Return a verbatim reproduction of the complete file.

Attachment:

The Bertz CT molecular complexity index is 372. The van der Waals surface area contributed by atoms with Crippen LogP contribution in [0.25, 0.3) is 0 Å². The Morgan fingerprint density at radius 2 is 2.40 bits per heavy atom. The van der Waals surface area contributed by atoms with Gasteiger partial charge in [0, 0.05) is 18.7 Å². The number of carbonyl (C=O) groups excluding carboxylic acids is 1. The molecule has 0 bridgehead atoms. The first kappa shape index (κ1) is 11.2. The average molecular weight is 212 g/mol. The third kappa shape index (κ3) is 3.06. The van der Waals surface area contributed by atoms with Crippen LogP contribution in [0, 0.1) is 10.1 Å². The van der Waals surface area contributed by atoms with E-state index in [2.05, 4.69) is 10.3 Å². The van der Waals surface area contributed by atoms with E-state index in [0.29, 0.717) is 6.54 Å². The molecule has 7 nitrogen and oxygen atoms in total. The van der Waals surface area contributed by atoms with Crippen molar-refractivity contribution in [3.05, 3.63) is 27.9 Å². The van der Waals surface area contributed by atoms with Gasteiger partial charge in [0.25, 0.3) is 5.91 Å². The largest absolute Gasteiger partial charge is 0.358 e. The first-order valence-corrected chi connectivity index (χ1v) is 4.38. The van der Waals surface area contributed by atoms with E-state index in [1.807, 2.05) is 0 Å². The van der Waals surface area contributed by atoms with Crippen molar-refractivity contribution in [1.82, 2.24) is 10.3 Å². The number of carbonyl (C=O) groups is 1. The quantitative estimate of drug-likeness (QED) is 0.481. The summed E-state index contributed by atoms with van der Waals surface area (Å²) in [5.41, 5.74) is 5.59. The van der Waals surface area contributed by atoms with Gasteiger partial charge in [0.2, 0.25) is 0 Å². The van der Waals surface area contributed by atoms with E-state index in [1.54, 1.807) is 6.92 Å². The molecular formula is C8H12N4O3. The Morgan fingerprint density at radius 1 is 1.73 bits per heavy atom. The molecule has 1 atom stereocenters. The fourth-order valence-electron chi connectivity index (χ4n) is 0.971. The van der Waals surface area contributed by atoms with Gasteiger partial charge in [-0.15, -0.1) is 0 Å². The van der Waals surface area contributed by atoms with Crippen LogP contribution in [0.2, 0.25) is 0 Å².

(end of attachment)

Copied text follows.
The Bertz CT molecular complexity index is 372. The van der Waals surface area contributed by atoms with Crippen LogP contribution in [0.25, 0.3) is 0 Å². The Morgan fingerprint density at radius 2 is 2.40 bits per heavy atom. The van der Waals surface area contributed by atoms with Gasteiger partial charge in [0, 0.05) is 18.7 Å². The number of carbonyl (C=O) groups excluding carboxylic acids is 1. The molecule has 0 bridgehead atoms. The first kappa shape index (κ1) is 11.2. The average molecular weight is 212 g/mol. The third kappa shape index (κ3) is 3.06. The van der Waals surface area contributed by atoms with Crippen LogP contribution in [0, 0.1) is 10.1 Å². The van der Waals surface area contributed by atoms with E-state index in [2.05, 4.69) is 10.3 Å². The van der Waals surface area contributed by atoms with E-state index in [0.29, 0.717) is 6.54 Å². The molecule has 7 nitrogen and oxygen atoms in total. The van der Waals surface area contributed by atoms with Crippen molar-refractivity contribution in [3.05, 3.63) is 27.9 Å². The van der Waals surface area contributed by atoms with Gasteiger partial charge in [0.25, 0.3) is 5.91 Å². The largest absolute Gasteiger partial charge is 0.358 e. The first-order valence-corrected chi connectivity index (χ1v) is 4.38. The van der Waals surface area contributed by atoms with E-state index in [1.807, 2.05) is 0 Å². The van der Waals surface area contributed by atoms with Crippen molar-refractivity contribution in [1.82, 2.24) is 10.3 Å². The number of carbonyl (C=O) groups is 1. The quantitative estimate of drug-likeness (QED) is 0.481. The summed E-state index contributed by atoms with van der Waals surface area (Å²) in [5.41, 5.74) is 5.59. The van der Waals surface area contributed by atoms with Gasteiger partial charge in [0.2, 0.25) is 0 Å². The van der Waals surface area contributed by atoms with E-state index in [1.54, 1.807) is 6.92 Å². The molecular formula is C8H12N4O3. The Morgan fingerprint density at radius 1 is 1.73 bits per heavy atom. The molecule has 1 atom stereocenters. The fourth-order valence-electron chi connectivity index (χ4n) is 0.971. The van der Waals surface area contributed by atoms with Gasteiger partial charge in [-0.15, -0.1) is 0 Å². The van der Waals surface area contributed by atoms with Crippen LogP contribution in [0.2, 0.25) is 0 Å².